Book Review: The Girl in the Tower by Katherine Arden

34050917Orphaned and cast out as a witch by her village, Vasya’s options are few: resign herself to life in a convent, or allow her older sister to make her a match with a Moscovite prince. Both doom her to life in a tower, cut off from the vast world she longs to explore. So instead she chooses adventure, disguising herself as a boy and riding her horse into the woods. When a battle with some bandits who have been terrorizing the countryside earns her the admiration of the Grand Prince of Moscow, she must carefully guard the secret of her gender to remain in his good graces—even as she realizes his kingdom is under threat from mysterious forces only she will be able to stop.

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So, yeah. I’m in love. And not just with Morozko, the best frost demon to ever frost demon. This is everything I loved about the previous book, just now there’s more pages and also Vasya has a knife and an amazing little niece and there’s more Russian folklore and save me from my love of this book before it kills me.

Vasya is still her stubborn, rash, brave, selfless self. Yes, it gets her into trouble sometimes. Yes, we still love and support her anyways. And we ship her with the frost demon. She’s so stubborn! I love it! Someone will literally be there like, Vasya, if you travel alone in the forest, you’ll probably die!and she’s like WELL I GUESS I HAVE TO TRAVEL ALONE IN THE FOREST NOW and I have never related to someone more.

Another high point of the new setting and new characters is Masha, Vasya’s little niece who’s going to grow up to be either Vasya 2.0 or Lyanna Mormont and I am here for either of those outcomes. I really hope we get to see more of her in the next book. Or she gets her own spin off series, because I am trash for little girls who are about seven but so bossy and confident. May all our daughters be like them.

Just, speaking of characters in general, I’d like to give a hand to Katherine Arden for her A+ handling of female characters in a historical fantasy setting. Obviously, Russia in the early middle ages was no feminist paradise, but it would be really easy to frame the women who are surviving within the system as weaker or less than but no, they’re all complex, nuanced characters who are just trying to do their best in a world which gives them exactly 0.00000827 of a choice in how their lives are going to go. We might not agree with all of them, but we understand where they are coming from, which somehow so many authors seem to forget is important.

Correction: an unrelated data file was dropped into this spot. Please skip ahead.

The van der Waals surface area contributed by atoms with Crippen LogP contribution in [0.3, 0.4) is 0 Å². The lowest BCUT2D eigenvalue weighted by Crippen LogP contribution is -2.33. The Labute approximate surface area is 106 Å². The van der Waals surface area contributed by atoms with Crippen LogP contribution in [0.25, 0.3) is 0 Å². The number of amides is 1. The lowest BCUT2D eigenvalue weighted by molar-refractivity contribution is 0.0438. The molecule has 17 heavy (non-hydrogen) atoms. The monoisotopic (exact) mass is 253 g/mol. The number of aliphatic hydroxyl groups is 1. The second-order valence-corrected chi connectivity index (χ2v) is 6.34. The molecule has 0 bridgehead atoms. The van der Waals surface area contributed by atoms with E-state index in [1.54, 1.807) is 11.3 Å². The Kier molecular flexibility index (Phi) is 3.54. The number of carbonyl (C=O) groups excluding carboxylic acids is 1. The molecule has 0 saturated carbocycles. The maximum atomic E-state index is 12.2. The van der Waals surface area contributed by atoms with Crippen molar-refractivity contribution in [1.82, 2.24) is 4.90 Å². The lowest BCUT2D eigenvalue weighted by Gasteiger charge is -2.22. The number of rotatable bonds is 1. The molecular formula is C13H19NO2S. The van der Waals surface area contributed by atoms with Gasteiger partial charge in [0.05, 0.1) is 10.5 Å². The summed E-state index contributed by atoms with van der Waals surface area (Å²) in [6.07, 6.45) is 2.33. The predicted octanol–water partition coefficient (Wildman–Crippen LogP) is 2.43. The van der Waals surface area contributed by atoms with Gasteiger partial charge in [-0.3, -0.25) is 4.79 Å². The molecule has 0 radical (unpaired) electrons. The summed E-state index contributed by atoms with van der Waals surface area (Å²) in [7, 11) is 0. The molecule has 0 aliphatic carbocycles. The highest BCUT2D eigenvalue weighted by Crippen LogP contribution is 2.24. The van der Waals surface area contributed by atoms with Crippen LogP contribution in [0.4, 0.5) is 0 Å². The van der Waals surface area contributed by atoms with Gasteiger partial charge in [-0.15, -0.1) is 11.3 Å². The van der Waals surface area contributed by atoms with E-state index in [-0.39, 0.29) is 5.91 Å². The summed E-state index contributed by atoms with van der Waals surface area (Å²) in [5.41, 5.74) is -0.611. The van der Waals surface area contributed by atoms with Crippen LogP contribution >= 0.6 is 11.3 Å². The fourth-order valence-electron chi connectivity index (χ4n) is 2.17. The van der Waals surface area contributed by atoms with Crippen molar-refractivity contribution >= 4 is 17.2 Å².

The fairytale atmosphere is still very present, despite the fact that we’re in the Big City now. A few more famous figures from Russian fables put in guest appearances. (I wonder who we’ll get to see in the final book!) And, of course, the scenes between Vasya and Morozko are gold (or should I say silver and shining like snow? hahahaha murder me)

Also, Vasya gets a knife. And gives zero fucks about any expectations anyone has for her, whether they be a man, another woman, or a frost demon. She just does her own thing and I am here for it .

So, yeah. I loved the first book in this series. I love this book. I’m trying to be all poetic and do it justice, but I can’t. I’m just flailing with love over here. Read these books. Read them! Yes, you. Read.

Verdict: buuuyyyyy iiiittttttt

Have you read The Girl in the Tower? How are you surviving until the next book comes out? (Please help me. I don’t know how I’ll do it.)

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One thought on “Book Review: The Girl in the Tower by Katherine Arden

  1. Pingback: September Wrap-Up | Death By A Thousand Paper Cuts

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